If we Muslims aren’t to share in modernity’s despair or unhappiness, if we wish to prise ourselves from this web of distraction, we need to see the world with a critical prophetic perspective. This perspective is one that wants us to marvel at Allah’s creation and be filled with a sense of awe and thanks to Him, yet at the same time not be lured away from remembrance or loving submission of Him.
The Holy Qur’an says: Strain not your glance by looking at what We have given some others to enjoy; the delights of the life of this world, through which We only test them. The provision of your Lord is much better and more lasting. [Q.20:131]
Concerning the verse and the iman-based way to see the enchantment of the world, Imam Ibn Taymiyyah once wrote:
‘If looking at trees, horses or animals is done to make the world, power or wealth more appealing, then this is condemnable because of Allah’s words: Strain not your glance … But if it is done without diminishing religiousness, but simply to revitalise the soul, such as to gaze at beautiful flowers, then this is from those vanities which assists one upon the truth.’1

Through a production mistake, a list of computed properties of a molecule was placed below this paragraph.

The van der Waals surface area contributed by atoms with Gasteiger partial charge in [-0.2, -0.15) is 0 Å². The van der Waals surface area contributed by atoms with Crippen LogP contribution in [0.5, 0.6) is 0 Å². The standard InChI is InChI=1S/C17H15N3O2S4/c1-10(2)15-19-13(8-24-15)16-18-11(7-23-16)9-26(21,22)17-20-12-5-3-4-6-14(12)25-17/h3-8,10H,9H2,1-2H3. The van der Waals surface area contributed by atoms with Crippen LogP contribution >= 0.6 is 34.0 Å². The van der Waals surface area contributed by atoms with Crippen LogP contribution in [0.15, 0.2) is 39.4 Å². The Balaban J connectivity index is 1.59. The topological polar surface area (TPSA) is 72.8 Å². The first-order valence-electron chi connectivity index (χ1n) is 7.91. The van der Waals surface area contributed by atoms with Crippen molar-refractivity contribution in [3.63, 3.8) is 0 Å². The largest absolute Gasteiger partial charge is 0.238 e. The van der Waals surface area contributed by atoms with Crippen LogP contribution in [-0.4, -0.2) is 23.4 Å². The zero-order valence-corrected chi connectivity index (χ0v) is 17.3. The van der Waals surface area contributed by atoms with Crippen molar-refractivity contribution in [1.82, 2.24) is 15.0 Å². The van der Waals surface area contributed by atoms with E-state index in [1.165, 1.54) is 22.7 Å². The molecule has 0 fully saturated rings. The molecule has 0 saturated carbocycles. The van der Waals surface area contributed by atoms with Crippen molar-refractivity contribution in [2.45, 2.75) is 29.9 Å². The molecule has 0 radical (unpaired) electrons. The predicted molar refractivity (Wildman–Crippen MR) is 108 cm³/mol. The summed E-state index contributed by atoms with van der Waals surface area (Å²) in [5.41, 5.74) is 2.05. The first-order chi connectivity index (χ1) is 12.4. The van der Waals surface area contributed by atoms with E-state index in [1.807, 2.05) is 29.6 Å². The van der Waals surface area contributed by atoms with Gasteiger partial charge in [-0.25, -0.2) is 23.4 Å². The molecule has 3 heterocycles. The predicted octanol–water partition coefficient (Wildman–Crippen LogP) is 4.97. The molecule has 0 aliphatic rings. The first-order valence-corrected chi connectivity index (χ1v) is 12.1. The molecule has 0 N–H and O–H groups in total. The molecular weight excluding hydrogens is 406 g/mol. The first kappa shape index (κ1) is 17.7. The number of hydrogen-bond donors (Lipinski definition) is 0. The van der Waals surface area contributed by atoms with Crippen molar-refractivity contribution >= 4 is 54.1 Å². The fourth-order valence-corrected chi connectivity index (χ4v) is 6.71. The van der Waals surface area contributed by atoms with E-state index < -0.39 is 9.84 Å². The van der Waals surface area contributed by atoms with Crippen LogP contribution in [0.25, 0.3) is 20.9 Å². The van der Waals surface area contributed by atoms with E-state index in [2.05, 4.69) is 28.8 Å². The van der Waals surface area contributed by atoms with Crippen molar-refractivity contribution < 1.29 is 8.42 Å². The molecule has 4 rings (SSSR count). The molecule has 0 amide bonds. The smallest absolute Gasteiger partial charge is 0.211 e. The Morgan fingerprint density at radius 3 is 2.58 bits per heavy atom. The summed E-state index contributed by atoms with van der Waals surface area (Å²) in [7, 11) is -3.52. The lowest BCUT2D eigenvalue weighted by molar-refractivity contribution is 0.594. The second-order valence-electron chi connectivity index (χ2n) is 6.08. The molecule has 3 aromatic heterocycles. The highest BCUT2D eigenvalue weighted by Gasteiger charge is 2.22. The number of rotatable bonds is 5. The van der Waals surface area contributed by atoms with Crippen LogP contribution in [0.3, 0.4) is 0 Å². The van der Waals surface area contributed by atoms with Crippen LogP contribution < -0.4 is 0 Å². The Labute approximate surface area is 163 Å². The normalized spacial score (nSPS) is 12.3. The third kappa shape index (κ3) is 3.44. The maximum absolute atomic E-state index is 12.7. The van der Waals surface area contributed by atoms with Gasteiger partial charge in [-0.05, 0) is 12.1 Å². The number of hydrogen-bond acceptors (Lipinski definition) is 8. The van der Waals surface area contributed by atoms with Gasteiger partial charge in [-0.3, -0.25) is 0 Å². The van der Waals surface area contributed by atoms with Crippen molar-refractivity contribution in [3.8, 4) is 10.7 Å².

It is one of the reasons why the Prophet ﷺ warned: ‘The most beloved of places to Allah on earth are the mosques, while the most despised are the markets.’2
Markets being deplored has nothing to do with trade, per se. It does have to do with the fraud and deception common in such places, and the greed, avarice and lack of remembrance of Allah. More than that, markets are where even a renunciant’s heart can so easily be entangled in the tentacles of dunya, or be ensnared by its false glitz and glitter. Enter it for needs, we must; enter it for wants, we may. But enter it bewitched and besotted, we must not!
Of course, markets are not just an endless row of shops and stalls down the main high street, or in the town centre in some glitzy shopping mall. Markets are now just a click away, as more and more of us shop online.
Such dangers apply to any place where the soul is in serious risk of being hijacked by the dunya, or where Allah’s remembrance is smothered by hours of unhealthy recollection of material mania. Abu’l-Darda’ once remarked: ‘Beware of markets, for they are a temptation and a distraction.’3
1. Ibn Taymiyyah, Mukhtasar Fatawa al-Misriyyah (Beirut: Dar al-Kutub al-‘Ilmiyyah, 1985), 29.
2. Muslim, no.671.
3. In Ahmad b. Muhammad b. Hanbal, al-Zuhd (Beirut: Dar al-Kutub al-‘Ilmiyyah, 1999), 111; no.721.